Just two weeks after his uncle, Orthodox Presbyterian missionary Bruce Hunt, was imprisoned by the Japanese, Calvin K. Cummings Jr. was born on this date in 1942. The third of five children of OP pastor Calvin and Mary Cummings, he grew up in Pittsburgh. Cal studied for two years at the University of Pittsburgh before graduating from Calvin College in 1964. For the next six years he taught high school history and coached wrestling and football in Grand Rapids. In 1969, he met Edie Hodge, a teacher, and discovered that both were willing to serve the Lord overseas. Two positions opened for missionary associates in Japan so that is where the Cummings headed after their August 7, 1970 wedding. They taught English as a second language and other classes until 1975. Returning stateside, Cal studied for a year (1975-1976) at Westminster Theological Seminary and during subsequent furloughs.
The Presbytery of Philadelphia ordained Cal as a missionary on July 9, 1979. For the next quarter of a century until 2004, Cal served with the OPC Committee on Foreign Missions. After language school, the Cummings were stationed in Sendai. In 1988 a fire damaged their home, but insurance, financial and material contributions, plus volunteer carpenters, helped them to rebuild. Cal oversaw the Kita Nakayama Chapel, beginning in 1997. Since 2004, Cal has served under a call from the Presbytery of New Jersey. Cal’s church planting, evangelistic, and itinerate ministry changed in 2011 with the earthquake and tsunami disaster that flooded Japan’s coasts. Cal helped to coordinate the OPC’s onsite disaster response and worked to establish the Nozomi (Hope) Center, which serves as a relief center in the name of Christ in Yamamoto.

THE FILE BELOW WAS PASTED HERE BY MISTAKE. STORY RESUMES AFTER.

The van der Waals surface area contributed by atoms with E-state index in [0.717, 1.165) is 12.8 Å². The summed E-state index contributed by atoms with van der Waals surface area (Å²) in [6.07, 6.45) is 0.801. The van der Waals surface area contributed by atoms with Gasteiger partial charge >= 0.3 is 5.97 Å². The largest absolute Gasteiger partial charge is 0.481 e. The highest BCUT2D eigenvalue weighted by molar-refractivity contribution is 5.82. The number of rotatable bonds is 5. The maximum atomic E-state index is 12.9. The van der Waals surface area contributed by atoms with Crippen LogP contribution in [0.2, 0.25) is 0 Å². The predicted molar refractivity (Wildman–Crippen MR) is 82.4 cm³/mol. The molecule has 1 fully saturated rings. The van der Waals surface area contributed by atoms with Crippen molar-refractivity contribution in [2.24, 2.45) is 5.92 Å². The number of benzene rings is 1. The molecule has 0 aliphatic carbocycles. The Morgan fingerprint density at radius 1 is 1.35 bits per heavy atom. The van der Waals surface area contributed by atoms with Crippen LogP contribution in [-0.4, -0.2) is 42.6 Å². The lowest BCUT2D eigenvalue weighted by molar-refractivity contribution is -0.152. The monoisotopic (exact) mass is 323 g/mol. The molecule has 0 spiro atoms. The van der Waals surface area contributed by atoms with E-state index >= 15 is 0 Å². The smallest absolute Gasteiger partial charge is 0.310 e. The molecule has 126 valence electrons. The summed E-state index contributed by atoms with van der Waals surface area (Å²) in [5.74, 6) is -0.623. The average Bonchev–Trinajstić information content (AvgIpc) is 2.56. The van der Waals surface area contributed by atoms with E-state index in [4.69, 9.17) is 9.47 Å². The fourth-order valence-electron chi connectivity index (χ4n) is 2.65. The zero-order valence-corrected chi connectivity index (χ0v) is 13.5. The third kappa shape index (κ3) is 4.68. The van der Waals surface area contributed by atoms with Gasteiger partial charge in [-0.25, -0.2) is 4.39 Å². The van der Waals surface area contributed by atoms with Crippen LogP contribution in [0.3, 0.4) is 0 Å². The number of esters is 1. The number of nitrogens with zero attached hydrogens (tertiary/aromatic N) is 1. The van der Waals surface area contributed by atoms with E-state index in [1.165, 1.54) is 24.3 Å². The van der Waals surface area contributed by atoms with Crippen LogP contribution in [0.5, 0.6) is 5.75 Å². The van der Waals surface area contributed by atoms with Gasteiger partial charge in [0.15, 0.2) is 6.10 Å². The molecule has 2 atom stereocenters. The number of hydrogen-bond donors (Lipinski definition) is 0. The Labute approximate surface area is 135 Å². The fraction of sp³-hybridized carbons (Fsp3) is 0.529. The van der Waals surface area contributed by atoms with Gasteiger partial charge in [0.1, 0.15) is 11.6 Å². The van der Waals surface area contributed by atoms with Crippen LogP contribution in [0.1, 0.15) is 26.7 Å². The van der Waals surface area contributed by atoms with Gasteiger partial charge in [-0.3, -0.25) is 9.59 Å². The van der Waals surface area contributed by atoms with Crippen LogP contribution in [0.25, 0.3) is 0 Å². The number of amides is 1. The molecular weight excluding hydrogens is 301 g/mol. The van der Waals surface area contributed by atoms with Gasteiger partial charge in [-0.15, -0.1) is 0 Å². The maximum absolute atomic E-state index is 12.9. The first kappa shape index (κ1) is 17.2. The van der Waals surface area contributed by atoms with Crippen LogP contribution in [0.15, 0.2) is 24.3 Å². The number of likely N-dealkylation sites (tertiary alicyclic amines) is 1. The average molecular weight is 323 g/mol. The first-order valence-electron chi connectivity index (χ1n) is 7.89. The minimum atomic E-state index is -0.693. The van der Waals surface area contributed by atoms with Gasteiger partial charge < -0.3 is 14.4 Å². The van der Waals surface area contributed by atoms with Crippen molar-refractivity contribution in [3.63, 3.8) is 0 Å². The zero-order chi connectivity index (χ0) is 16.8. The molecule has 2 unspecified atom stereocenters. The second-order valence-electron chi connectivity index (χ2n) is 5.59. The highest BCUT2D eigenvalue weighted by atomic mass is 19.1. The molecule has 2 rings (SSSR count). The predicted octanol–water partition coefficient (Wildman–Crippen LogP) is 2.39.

Forty-four years after they first arrived in Japan, the Cummings retired to Philadelphia in 2015. They have six children, Matt, Mari, Dan, Esther, Caleb, and Luke, plus eighteen grandchildren. Sons Matt and Luke continue to witness to the Japanese. Throughout their years, Cal has sought to preach the gospel to the lost in Japan, where less than one-half of one percent are Christians.
Picture: Cal, Edie, Matt, Mari and Dan Cummings